Back to the golf course and greens in the Atlanta area were predominantly couch (as Augusta National was) and in the early 1960’s East Lake was one of the first clubs to convert to bentgrass.  In 2008 they were one of the first clubs to convert to an ultradwarf couch variety known as Mini Verde and thus became one of the first courses on the PGA Tour outside of Florida to play a tournament on couch greens.

Tuesday, September 18, 2012

15mm of most welcome rain fell on the course on Monday night which was just what the 2 tonne of fertiliser the tees received earlier in the day needed, not to mention the fertiliser that was also applied to the River greens.  It was also nice to get a break from the constant wind of the past two weeks and made a pleasant change to be able to tour the courses and actually see some grass on fairways and not piles of leaves.  Despite the recent nice weather the couch is still not really growing just yet and the fertiliser is an attempt to get some reaction and the rain will help even more.  The River greens were sanded today to try and true up the surface and the fertiliser should get the grass through the sand.  The West greens have really recovered well following the renovation and are due for a sanding to finish off the re-levelling of the surface.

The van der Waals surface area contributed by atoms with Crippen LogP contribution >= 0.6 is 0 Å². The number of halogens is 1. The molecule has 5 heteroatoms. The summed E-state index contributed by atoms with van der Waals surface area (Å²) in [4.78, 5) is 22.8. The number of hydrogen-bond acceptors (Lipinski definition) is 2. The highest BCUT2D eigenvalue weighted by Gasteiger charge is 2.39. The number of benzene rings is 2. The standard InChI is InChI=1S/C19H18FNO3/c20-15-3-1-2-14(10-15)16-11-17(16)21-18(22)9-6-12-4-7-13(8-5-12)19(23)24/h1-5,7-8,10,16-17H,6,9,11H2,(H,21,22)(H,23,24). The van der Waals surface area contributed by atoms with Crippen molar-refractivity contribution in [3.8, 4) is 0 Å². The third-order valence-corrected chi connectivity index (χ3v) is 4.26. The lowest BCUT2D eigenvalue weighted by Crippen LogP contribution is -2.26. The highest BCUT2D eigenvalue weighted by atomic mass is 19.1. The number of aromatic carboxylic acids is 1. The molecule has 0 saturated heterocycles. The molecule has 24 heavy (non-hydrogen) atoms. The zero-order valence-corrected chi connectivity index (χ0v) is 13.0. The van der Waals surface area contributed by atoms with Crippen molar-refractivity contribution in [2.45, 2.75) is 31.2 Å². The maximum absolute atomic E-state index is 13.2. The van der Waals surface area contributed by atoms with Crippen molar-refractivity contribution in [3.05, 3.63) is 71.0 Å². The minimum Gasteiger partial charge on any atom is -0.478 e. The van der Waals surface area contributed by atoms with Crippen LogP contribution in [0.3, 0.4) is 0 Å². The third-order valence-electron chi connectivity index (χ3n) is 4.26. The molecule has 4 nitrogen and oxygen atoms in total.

The US PGA Tour heads to Atlanta this week where the Tour Championship will be contested at East Lake GC which is another course in the States that has converted from bentgrass to the dwarf couch variety "Mini Verde" which was one of the grasses trialed in our nursery a few years ago.  The East Lake club has a fascinating history that I will report on later this week.

Monday, September 10, 2012